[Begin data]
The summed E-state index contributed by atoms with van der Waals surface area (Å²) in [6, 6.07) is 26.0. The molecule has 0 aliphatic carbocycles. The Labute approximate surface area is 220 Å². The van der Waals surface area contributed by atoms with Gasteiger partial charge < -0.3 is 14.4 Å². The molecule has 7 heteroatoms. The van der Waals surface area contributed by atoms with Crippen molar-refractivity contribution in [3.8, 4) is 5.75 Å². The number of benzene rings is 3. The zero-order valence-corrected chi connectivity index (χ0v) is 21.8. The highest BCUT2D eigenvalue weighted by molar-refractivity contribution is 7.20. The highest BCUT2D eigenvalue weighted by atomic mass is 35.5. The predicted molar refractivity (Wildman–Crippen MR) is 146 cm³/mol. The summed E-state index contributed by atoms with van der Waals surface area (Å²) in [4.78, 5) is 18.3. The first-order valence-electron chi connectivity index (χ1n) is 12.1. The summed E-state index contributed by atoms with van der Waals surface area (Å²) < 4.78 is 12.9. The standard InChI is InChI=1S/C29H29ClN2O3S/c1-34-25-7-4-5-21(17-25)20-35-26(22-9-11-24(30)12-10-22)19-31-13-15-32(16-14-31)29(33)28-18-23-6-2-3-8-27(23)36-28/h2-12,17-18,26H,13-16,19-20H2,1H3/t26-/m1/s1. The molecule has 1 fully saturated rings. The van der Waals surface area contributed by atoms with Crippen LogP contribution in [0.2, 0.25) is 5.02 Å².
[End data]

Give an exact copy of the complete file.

The summed E-state index contributed by atoms with van der Waals surface area (Å²) in [6, 6.07) is 26.0. The molecule has 0 aliphatic carbocycles. The Labute approximate surface area is 220 Å². The van der Waals surface area contributed by atoms with Gasteiger partial charge < -0.3 is 14.4 Å². The molecule has 7 heteroatoms. The van der Waals surface area contributed by atoms with Crippen molar-refractivity contribution in [3.8, 4) is 5.75 Å². The number of benzene rings is 3. The zero-order valence-corrected chi connectivity index (χ0v) is 21.8. The highest BCUT2D eigenvalue weighted by molar-refractivity contribution is 7.20. The highest BCUT2D eigenvalue weighted by atomic mass is 35.5. The predicted molar refractivity (Wildman–Crippen MR) is 146 cm³/mol. The summed E-state index contributed by atoms with van der Waals surface area (Å²) in [4.78, 5) is 18.3. The first-order valence-electron chi connectivity index (χ1n) is 12.1. The summed E-state index contributed by atoms with van der Waals surface area (Å²) < 4.78 is 12.9. The standard InChI is InChI=1S/C29H29ClN2O3S/c1-34-25-7-4-5-21(17-25)20-35-26(22-9-11-24(30)12-10-22)19-31-13-15-32(16-14-31)29(33)28-18-23-6-2-3-8-27(23)36-28/h2-12,17-18,26H,13-16,19-20H2,1H3/t26-/m1/s1. The molecule has 1 fully saturated rings. The van der Waals surface area contributed by atoms with Crippen LogP contribution in [0.2, 0.25) is 5.02 Å².